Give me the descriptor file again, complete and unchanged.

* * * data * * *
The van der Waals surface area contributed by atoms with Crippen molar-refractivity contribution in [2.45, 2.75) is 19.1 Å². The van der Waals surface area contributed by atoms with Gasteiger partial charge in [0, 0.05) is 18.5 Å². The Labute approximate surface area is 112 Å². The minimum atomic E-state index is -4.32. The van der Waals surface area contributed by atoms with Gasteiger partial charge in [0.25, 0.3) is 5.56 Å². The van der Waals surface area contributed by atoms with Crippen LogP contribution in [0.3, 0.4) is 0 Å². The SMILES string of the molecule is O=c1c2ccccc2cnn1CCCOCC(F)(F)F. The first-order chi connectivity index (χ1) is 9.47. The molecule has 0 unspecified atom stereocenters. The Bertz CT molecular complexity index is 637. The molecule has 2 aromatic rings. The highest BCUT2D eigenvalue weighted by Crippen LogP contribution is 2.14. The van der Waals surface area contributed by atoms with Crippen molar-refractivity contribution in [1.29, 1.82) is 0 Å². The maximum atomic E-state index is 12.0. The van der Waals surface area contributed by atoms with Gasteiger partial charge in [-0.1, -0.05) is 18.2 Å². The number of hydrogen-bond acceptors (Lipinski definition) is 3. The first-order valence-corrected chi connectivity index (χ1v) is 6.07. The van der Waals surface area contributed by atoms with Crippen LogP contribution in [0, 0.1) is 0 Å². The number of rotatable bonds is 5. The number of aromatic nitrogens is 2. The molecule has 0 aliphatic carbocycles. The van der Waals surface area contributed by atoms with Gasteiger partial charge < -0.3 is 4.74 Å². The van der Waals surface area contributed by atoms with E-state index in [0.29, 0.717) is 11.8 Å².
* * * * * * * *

The van der Waals surface area contributed by atoms with Crippen molar-refractivity contribution in [2.45, 2.75) is 19.1 Å². The van der Waals surface area contributed by atoms with Gasteiger partial charge in [0, 0.05) is 18.5 Å². The Labute approximate surface area is 112 Å². The minimum atomic E-state index is -4.32. The van der Waals surface area contributed by atoms with Gasteiger partial charge in [0.25, 0.3) is 5.56 Å². The van der Waals surface area contributed by atoms with Crippen LogP contribution in [0.3, 0.4) is 0 Å². The SMILES string of the molecule is O=c1c2ccccc2cnn1CCCOCC(F)(F)F. The first-order chi connectivity index (χ1) is 9.47. The molecule has 0 unspecified atom stereocenters. The Bertz CT molecular complexity index is 637. The molecule has 2 aromatic rings. The highest BCUT2D eigenvalue weighted by Crippen LogP contribution is 2.14. The van der Waals surface area contributed by atoms with Crippen molar-refractivity contribution in [1.29, 1.82) is 0 Å². The maximum atomic E-state index is 12.0. The van der Waals surface area contributed by atoms with Gasteiger partial charge in [-0.1, -0.05) is 18.2 Å². The number of hydrogen-bond acceptors (Lipinski definition) is 3. The first-order valence-corrected chi connectivity index (χ1v) is 6.07. The van der Waals surface area contributed by atoms with Crippen LogP contribution in [0, 0.1) is 0 Å². The number of rotatable bonds is 5. The number of aromatic nitrogens is 2. The molecule has 0 aliphatic carbocycles. The van der Waals surface area contributed by atoms with Gasteiger partial charge < -0.3 is 4.74 Å². The van der Waals surface area contributed by atoms with E-state index in [0.29, 0.717) is 11.8 Å².